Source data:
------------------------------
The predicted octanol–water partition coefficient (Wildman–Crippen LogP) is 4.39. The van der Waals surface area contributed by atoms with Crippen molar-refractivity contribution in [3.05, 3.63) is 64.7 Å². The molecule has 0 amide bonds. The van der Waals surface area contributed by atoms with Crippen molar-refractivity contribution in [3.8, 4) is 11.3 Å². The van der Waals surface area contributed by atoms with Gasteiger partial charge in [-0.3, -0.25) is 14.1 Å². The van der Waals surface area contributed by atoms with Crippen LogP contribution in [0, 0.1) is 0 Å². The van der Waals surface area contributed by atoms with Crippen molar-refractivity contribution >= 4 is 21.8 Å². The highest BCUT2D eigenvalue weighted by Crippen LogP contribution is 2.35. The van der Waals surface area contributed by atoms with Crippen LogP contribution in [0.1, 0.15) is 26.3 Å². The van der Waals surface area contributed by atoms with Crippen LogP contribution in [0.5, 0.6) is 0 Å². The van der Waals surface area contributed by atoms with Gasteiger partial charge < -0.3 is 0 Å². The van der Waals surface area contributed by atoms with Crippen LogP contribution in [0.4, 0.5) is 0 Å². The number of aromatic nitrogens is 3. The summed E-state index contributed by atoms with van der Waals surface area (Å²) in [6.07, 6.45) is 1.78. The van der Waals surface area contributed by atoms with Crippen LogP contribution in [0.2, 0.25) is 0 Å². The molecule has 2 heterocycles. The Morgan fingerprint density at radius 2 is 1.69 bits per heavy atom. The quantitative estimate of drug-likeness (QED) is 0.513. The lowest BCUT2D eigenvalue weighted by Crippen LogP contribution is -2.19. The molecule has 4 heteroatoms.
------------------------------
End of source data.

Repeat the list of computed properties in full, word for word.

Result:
The predicted octanol–water partition coefficient (Wildman–Crippen LogP) is 4.39. The van der Waals surface area contributed by atoms with Crippen molar-refractivity contribution in [3.05, 3.63) is 64.7 Å². The molecule has 0 amide bonds. The van der Waals surface area contributed by atoms with Crippen molar-refractivity contribution in [3.8, 4) is 11.3 Å². The van der Waals surface area contributed by atoms with Gasteiger partial charge in [-0.3, -0.25) is 14.1 Å². The van der Waals surface area contributed by atoms with Crippen LogP contribution in [0, 0.1) is 0 Å². The van der Waals surface area contributed by atoms with Crippen molar-refractivity contribution >= 4 is 21.8 Å². The highest BCUT2D eigenvalue weighted by Crippen LogP contribution is 2.35. The van der Waals surface area contributed by atoms with Crippen LogP contribution in [0.1, 0.15) is 26.3 Å². The van der Waals surface area contributed by atoms with Crippen LogP contribution in [0.5, 0.6) is 0 Å². The van der Waals surface area contributed by atoms with Gasteiger partial charge < -0.3 is 0 Å². The van der Waals surface area contributed by atoms with Crippen LogP contribution in [0.4, 0.5) is 0 Å². The number of aromatic nitrogens is 3. The summed E-state index contributed by atoms with van der Waals surface area (Å²) in [6.07, 6.45) is 1.78. The van der Waals surface area contributed by atoms with Crippen LogP contribution in [0.2, 0.25) is 0 Å². The molecule has 2 heterocycles. The Morgan fingerprint density at radius 2 is 1.69 bits per heavy atom. The quantitative estimate of drug-likeness (QED) is 0.513. The lowest BCUT2D eigenvalue weighted by Crippen LogP contribution is -2.19. The molecule has 4 heteroatoms.